The USA Today, the second largest newspaper in the United States celebrated the news that Bitcoin is now approved for political campaign contributions by adding a Bitcoin to its own logo. Not only was the logo from the online edition changed but so too was the logo of the paper edition which is the widest circulated print newspaper in the United States. Currently distributed in all fifty states, The USA Today distributes papers to the District of Columbia, Puerto Rico, Guam, Canada and the United Kingdom. The newspaper has its headquarters in the Tysons Corner area of Fairfax County, Virginia, and something tells me that someone at the USA Today must like Bitcoin. USA Today sells for $2.00 USD at newsstands and is often found free at hotels and airports that distribute it to their customers. Auditmedia.com shows the USA Today distribution stats for the last 6 months of 2012 as having:
When clicked, the logo links to this article from the USA Today from May 9, 2014. The unanimous FEC decision to allow political committees to accept Bitcoin donations up to $100 worth was reported on by CCN as soon as the news broke.
What the decision does for Bitcoin is that it legitimizes it even further and also makes it quite difficult for the government or anyone for that matter, to discuss further, the legality of Bitcoin. Now that it can be used to fund campaigns, it has been given the okay by the US Government. It also allows the Bitcoin community to purchase their politicians just like everyone else. Honestly, I’d rather see Bitcoin spent in other areas, but this decision is a good one for the Bitcoin community and Bitcoin in general.
More than anything, what this decision does is it solidifies the fact that spending one’s Bitcoin is a First Amendment and politically protected activity. It has been regulated by the Federal Election Commission and slowly but surely we see Bitcoin acceptance growing now to even a political level. Imagine that they could use the Blockchain to provide for transparency in political campaign contributions far better than they can now in the traditional banking system. Further discussion is needed about the $100 donation limit but this does not appear to be much of an issue as this is the current cash limit. As far as the anonymity issue, it is unclear exactly how they plan to enforce these laws or provisions. If you are trying to trace payments against people who are working hard and have a significant financial incentive to not be traced, that will indeed be difficult. Look for Coinbase or another online payment processor to release a system soon that will help open the transparency of those who donate, help cap the amount donated, and also turn the Bitcoin immediately to cash so that these politicians can use it on their campaigning efforts.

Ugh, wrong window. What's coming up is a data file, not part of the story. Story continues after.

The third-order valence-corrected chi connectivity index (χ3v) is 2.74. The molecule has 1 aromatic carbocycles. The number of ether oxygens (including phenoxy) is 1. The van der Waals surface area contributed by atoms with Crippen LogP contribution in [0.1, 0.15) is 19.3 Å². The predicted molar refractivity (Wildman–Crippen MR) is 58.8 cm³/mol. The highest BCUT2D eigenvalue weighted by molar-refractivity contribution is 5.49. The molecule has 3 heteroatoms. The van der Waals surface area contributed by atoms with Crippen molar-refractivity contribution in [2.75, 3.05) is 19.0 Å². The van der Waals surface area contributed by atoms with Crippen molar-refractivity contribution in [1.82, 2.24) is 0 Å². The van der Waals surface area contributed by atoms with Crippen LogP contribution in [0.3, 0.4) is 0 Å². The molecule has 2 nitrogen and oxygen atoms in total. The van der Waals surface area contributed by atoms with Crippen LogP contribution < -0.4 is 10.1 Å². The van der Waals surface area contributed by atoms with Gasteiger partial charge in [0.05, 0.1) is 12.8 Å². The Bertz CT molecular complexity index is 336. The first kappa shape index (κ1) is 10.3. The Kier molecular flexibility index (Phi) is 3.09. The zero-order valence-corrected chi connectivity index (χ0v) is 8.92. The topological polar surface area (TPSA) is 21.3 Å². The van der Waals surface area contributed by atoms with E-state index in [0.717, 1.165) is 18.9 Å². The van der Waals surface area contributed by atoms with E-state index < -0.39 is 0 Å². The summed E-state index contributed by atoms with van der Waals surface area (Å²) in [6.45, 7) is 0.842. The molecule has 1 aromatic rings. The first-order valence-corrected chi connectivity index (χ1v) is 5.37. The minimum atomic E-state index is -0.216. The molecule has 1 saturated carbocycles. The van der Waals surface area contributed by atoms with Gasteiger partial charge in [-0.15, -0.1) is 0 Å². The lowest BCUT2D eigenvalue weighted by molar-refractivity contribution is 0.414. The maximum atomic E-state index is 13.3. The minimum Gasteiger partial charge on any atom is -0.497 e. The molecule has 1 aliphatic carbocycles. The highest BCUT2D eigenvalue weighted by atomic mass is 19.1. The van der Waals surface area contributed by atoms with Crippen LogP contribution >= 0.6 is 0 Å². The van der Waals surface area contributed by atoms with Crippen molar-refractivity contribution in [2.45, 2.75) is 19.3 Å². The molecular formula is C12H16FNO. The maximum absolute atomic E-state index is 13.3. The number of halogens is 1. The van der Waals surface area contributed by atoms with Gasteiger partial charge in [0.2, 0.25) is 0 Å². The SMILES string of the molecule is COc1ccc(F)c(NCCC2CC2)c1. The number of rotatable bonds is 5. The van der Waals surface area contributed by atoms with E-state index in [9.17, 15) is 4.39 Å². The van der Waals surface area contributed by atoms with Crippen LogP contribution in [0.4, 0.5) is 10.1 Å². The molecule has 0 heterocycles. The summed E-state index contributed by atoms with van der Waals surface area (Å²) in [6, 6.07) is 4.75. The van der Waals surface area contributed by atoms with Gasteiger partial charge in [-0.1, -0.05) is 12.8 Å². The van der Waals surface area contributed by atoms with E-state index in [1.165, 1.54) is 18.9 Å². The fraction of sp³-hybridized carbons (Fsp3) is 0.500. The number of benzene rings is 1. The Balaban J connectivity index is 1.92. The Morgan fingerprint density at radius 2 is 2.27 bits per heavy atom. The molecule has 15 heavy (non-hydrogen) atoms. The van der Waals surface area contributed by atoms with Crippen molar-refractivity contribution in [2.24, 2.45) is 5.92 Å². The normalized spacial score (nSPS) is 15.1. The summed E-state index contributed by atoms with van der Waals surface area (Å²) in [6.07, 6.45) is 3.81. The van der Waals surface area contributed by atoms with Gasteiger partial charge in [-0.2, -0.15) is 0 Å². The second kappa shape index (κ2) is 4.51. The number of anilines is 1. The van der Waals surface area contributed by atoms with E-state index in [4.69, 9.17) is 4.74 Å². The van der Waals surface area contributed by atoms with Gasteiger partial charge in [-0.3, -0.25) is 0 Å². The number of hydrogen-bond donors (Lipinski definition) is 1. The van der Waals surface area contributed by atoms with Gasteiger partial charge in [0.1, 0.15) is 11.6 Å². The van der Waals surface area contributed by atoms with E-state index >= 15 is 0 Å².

All in all, this is a great decision for Bitcoin. Anytime you can see the big Bitcoin logo displayed across the front page of a newspaper that is seen by over 7 million readers daily, that is certainly a step in the right direction in regards to the continued acceptance of this quickly growing cryptocurrency.
From its taxation laws and now to its use in political campaigning, Bitcoin is certainly becoming more a part of what we do in the USA Today.
Last modified (UTC): May 10, 2014 17:13